IRAN

Iran sees first major charity set up to help homeless, addicts

 Up until recently, there were no organised charities focused on helping the homeless in Tehran, where about 10,000 people live on the streets. However, in the past few years, one organisation has emerged that not only feeds the homeless, but also helps those addicted to drugs. And now it’s inspiring others to set up similar programmes in different cities.

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A homeless woman on the streets of Tehran. All photos courtesy of The Traceless Rising organisation.

 

 

Up until recently, there were no organised charities focused on helping the homeless in Tehran, where about 10,000 people live on the streets. However, in the past few years, one organisation has emerged that not only feeds the homeless, but also helps those addicted to drugs. And it’s now inspiring others to set up similar programmes in different cities.

 

Every Tuesday night, volunteers from the organisation “The Traceless Rising” –Iran’s biggest charity for the homeless

– hand out hot meals in the streets of Tehran. Before each meal, volunteers and homeless people form a circle and say prayers. Since the majority of the homeless that the volunteers encounter are also addicted to drugs, they hand out phone numbers that they can call if they want help getting clean.

 

Volunteers and homeless people form a prayer circle before meals. 

 

The Traceless Rising currently has 3,000 volunteers, some of whom lived on the streets themselves in the past. According to the organisation, they have helped 379 homeless drug addicts through recovery in the past year.

"Right now, there are very few organisations that focus on the homeless"

Akbar Rajabi is the head of the Traceless Rising organisation.

 

The idea for this goes back almost a decade. I went to a big family get-together, and afterwards we had a lot of extra food left over. We decided to go around Tehran and distribute what amounted to about 25 meals to the needy living on the streets. This became a passion: to go out every month or every week and distribute food. And in 2009, we formed a real organisation.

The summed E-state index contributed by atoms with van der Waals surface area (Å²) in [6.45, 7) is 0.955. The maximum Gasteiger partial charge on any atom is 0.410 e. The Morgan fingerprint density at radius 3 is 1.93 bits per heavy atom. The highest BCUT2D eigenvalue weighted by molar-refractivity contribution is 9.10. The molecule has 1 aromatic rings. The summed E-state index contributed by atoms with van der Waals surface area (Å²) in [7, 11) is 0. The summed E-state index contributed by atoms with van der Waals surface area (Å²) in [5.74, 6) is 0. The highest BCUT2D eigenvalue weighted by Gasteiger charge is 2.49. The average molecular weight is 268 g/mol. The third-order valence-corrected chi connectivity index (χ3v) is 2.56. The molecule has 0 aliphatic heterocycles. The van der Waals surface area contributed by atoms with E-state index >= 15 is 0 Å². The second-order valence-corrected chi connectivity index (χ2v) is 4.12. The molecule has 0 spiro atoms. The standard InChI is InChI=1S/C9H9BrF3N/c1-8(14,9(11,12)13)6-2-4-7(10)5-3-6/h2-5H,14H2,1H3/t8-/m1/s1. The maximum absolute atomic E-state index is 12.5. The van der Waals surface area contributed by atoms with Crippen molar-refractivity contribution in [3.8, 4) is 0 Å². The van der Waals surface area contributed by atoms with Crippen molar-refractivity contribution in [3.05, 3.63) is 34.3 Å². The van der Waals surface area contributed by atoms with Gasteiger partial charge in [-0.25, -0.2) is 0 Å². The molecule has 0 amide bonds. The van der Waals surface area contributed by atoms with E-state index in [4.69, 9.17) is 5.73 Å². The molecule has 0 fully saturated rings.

Today, we distribute 5,000 meals every week, with volunteers doing everything from preparing the food to distributing it. We make friends with the homeless and gain their trust; from there, we can try to help them recover from addiction and find shelter for them. We’ve created a drug rehabilitation centre, called ‘The House of Hope’. Any homeless person who wants to kick their drug habit can undergo a 21-day treatment programme and then live in the house. There is no limit, but they usually stay a few months, during which time they undergo work training and get help finding employment and reconnecting with their families. We have room for 200 men in this centre, and last year we also sheltered 22 women. [The city of Tehran also runs night-time shelters for the homeless, with a total capacity of 3,700.]

 

A volunteer brings food to a homeless person on the streets of Tehran.

 

During our time working with these people, we have encountered homeless people who come from different social backgrounds. For example, we came across one homeless man whom we later found out is the son of a famous television actress. Another homeless boy we helped reconnect with his family had a highly educated father. That being said, the majority of the homeless are members of the lower strata of society.

In Iran, various entities like the police and city councils are tasked with helping the homeless, but since this is not their primary goal, this doesn’t do much good. However, this problem is not just the responsibility of the government. Non-governmental organizations need to do more – and right now, there are very few that focus on the homeless.

 

Preparing for a food distribution.

 

What we fear most is not drugs, but that Iranian people will remain indifferent to the homeless – that’s the biggest danger. But some individuals are starting to organise similar volunteer groups to distribute food in different cities, so I remain hopeful.